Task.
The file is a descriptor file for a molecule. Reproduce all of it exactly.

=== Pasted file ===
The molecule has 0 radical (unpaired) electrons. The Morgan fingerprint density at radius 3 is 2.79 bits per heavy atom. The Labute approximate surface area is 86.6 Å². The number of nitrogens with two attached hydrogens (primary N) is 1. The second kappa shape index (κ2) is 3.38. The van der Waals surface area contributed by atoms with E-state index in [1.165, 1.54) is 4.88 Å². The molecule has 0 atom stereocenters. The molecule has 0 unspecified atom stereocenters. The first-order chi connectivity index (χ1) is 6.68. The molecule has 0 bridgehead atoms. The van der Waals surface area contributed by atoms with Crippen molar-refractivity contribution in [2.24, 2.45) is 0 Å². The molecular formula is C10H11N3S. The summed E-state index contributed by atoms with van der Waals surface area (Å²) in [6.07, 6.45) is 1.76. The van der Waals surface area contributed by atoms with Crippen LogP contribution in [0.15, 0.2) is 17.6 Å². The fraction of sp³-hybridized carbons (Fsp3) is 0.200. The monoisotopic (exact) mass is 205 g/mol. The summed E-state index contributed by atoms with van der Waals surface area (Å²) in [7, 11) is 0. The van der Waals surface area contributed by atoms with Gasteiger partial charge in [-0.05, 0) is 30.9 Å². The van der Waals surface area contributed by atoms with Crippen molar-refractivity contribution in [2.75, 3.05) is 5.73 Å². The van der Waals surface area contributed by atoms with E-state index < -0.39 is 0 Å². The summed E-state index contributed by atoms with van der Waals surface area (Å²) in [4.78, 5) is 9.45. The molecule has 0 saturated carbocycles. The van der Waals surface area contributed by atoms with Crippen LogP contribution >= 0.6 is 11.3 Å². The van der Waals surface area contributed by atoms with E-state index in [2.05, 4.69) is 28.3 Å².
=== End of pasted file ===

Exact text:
The molecule has 0 radical (unpaired) electrons. The Morgan fingerprint density at radius 3 is 2.79 bits per heavy atom. The Labute approximate surface area is 86.6 Å². The number of nitrogens with two attached hydrogens (primary N) is 1. The second kappa shape index (κ2) is 3.38. The van der Waals surface area contributed by atoms with E-state index in [1.165, 1.54) is 4.88 Å². The molecule has 0 atom stereocenters. The molecule has 0 unspecified atom stereocenters. The first-order chi connectivity index (χ1) is 6.68. The molecule has 0 bridgehead atoms. The van der Waals surface area contributed by atoms with Crippen molar-refractivity contribution in [2.24, 2.45) is 0 Å². The molecular formula is C10H11N3S. The summed E-state index contributed by atoms with van der Waals surface area (Å²) in [6.07, 6.45) is 1.76. The van der Waals surface area contributed by atoms with Crippen LogP contribution in [0.15, 0.2) is 17.6 Å². The fraction of sp³-hybridized carbons (Fsp3) is 0.200. The monoisotopic (exact) mass is 205 g/mol. The summed E-state index contributed by atoms with van der Waals surface area (Å²) in [7, 11) is 0. The van der Waals surface area contributed by atoms with Gasteiger partial charge in [-0.05, 0) is 30.9 Å². The van der Waals surface area contributed by atoms with Crippen molar-refractivity contribution in [2.75, 3.05) is 5.73 Å². The van der Waals surface area contributed by atoms with E-state index < -0.39 is 0 Å². The summed E-state index contributed by atoms with van der Waals surface area (Å²) in [4.78, 5) is 9.45. The molecule has 0 saturated carbocycles. The van der Waals surface area contributed by atoms with Crippen LogP contribution >= 0.6 is 11.3 Å². The van der Waals surface area contributed by atoms with E-state index in [2.05, 4.69) is 28.3 Å².